President Barack Obama, on a whirlwind visit to Boston today, linked Governor Deval Patrick's political fate in next year's election to the fate of the nation, telling Patrick supporters at a downtown fund-raiser that the governor had made the kind of hard choices the country needs to make to put itself on a stronger course.
Obama, who swept into town for the fund-raiser and to deliver a speech promoting clean energy at MIT, said Patrick should get credit for implementing universal health care, investing in education, and making a priority of the alternative energy and biotech industries. If voters fail to recognize this hard work in the election, the president said, it will not bode well for the country.
The fundraiser demonstrated one of Patrick’s key advantages in what is expected to be a difficult reelection campaign: having the president of the United States, a close personal friend and political soul mate, deliver eloquent praise for you and your political agenda. Patrick aides said the fund-raiser would bring in more than $600,000 for him; his running mate, Lieutenant Governor Tim Murray; and the Massachusetts Democratic party.
“Since Deval took office he has performed extraordinary things under extraordinarily difficult circumstances,” Obama said. “There’s not a tougher time to be governor than right now”
Several audience members shouted out, “Or President!”
“And yet, without losing his cool, losing that steady inner calm that he has, Deval has gone about the business,” Obama said, ticking off several items of Patrick’s term, including ethics reform, clean energy efforts, and transportation reform.
In a larger ballroom, at an event that cost donors $500 to attend, Patrick launched into a fiery campaign speech, one similar to the one that got him elected three years ago.
Obama also said Patrick, like himself, is forced to make a difficult political argument -- that things would be even worse if he weren't in power.
“It’s a lot easier to be irresponsible,” Obama said. “It’s a lot easier to push off tough decisions. It’s a lot easier to say, 'Let’s just manage the status quo as best we can and spend a lot of time pointing fingers and blaming others for why we’re not getting things done.'”
Obama also highlighted some of the differences between running on a message of hope and change, as he and Patrick both did, and then accomplishing things while in office.
The message had particular resonance coming from a president who is dealing with lower poll numbers and bumping up against congressional resistance to his agenda in Washington that mirrors some of the challenges Patrick has faced on Beacon Hill.
“Campaigning before you're governor is always easy,” Obama said. “Because everybody projects onto you whatever they think should happen. Governance -- that involves detail. That involves making tough choices. That involves inheriting tough problems and having to grapple with them. Governing means that you have to prioritize, and you also begin to recognize that transformation doesn’t happen overnight.”
Patrick, a first-term governor, faces challenges for his seat from Republicans Charlie Baker and Christy Mihos and Treasurer Timothy Cahill, who is running as an independent, at a time when the stumbling economy has forced him to make sharp cuts in the state budget.
At MIT, Obama said he wanted the United States to be the world leader in alternative energy. "Even in the darkest of times, this nation ... has always sought a brighter horizon," he said, adding, "The nation that wins this competition will be the nation that leads the global economy. I'm convinced of that. I want America to be that nation. It's that simple."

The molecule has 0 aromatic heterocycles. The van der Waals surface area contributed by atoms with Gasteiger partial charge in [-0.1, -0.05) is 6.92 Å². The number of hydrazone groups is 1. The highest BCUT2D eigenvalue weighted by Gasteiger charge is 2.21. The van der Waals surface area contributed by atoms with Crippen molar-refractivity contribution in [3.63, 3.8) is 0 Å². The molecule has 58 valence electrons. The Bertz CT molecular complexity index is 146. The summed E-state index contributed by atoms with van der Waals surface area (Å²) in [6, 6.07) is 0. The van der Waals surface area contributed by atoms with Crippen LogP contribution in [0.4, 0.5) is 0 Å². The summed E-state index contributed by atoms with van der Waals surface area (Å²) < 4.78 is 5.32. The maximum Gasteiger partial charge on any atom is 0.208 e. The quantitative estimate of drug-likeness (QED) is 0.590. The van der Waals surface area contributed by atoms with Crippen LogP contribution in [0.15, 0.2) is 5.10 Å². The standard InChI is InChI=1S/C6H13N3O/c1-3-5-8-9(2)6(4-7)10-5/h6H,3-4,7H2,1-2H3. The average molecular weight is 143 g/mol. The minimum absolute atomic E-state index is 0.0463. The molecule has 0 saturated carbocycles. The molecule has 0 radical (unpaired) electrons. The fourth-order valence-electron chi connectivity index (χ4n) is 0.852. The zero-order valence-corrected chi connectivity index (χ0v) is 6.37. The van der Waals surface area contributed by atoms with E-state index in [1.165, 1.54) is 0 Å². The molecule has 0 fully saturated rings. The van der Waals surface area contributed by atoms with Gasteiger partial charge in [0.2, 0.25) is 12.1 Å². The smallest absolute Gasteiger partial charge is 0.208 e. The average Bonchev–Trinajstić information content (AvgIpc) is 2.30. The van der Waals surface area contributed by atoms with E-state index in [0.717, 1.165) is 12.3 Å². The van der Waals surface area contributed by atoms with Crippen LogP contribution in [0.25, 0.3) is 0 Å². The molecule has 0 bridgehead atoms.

Air Force One had touched down at Logan International Airport at 11:27 a.m. on a windy, overcast day. Stepping off the plane, Obama, who was accompanied by Massachusetts Senator John F. Kerry, gave Patrick a huge grin, a handshake, and a big hug. The men stood together for about a minute and exchanged pleasantries that could not be heard over the airplane engines.
Other officials who came to Logan to greet the president included Boston Mayor Thomas M. Menino and Lieutenant Governor Murray.
"It's a big deal for the Commonwealth," Patrick said. "It’s a big deal for the campaign.''
As Obama's motorcade rolled to MIT, people stopped on the Esplanade and on street corners and snapped photos and pointed fingers. One person held a sign, saying, "Save Our Earth."
Before his speech, Patrick and Kerry looked on as Obama toured a lab with MIT President Susan Hockfield. Two professors demonstrated a high-power battery that can actually be grown, using a biological process, rather than made. Another professor showcased wind turbines, and a third showed off light bulbs that can last 5,000 hours.
A few thousand people gathered on Massachusetts Avenue near MIT, lining up peacefully behind security barricades, hoping for a glimpse of the charismatic president but ultimately not succeeding.
The crowd was dominated by young, college-age people. Some held signs promoting clean energy. A few held signs protesting some of the president's policies.
Lauren Kuntz, 19, an undecided freshman from Pittsburgh, watched the speech from her laptop and said, “This is really an exciting time for the school, it says a lot about MIT that he would choose to come here. This school is a leader in the energy debate and his presence here reflects that.”
Erin Ailworth, Brian R. Ballou, Andrew Ryan, and Martin Finucane of the Globe staff contributed to this report.
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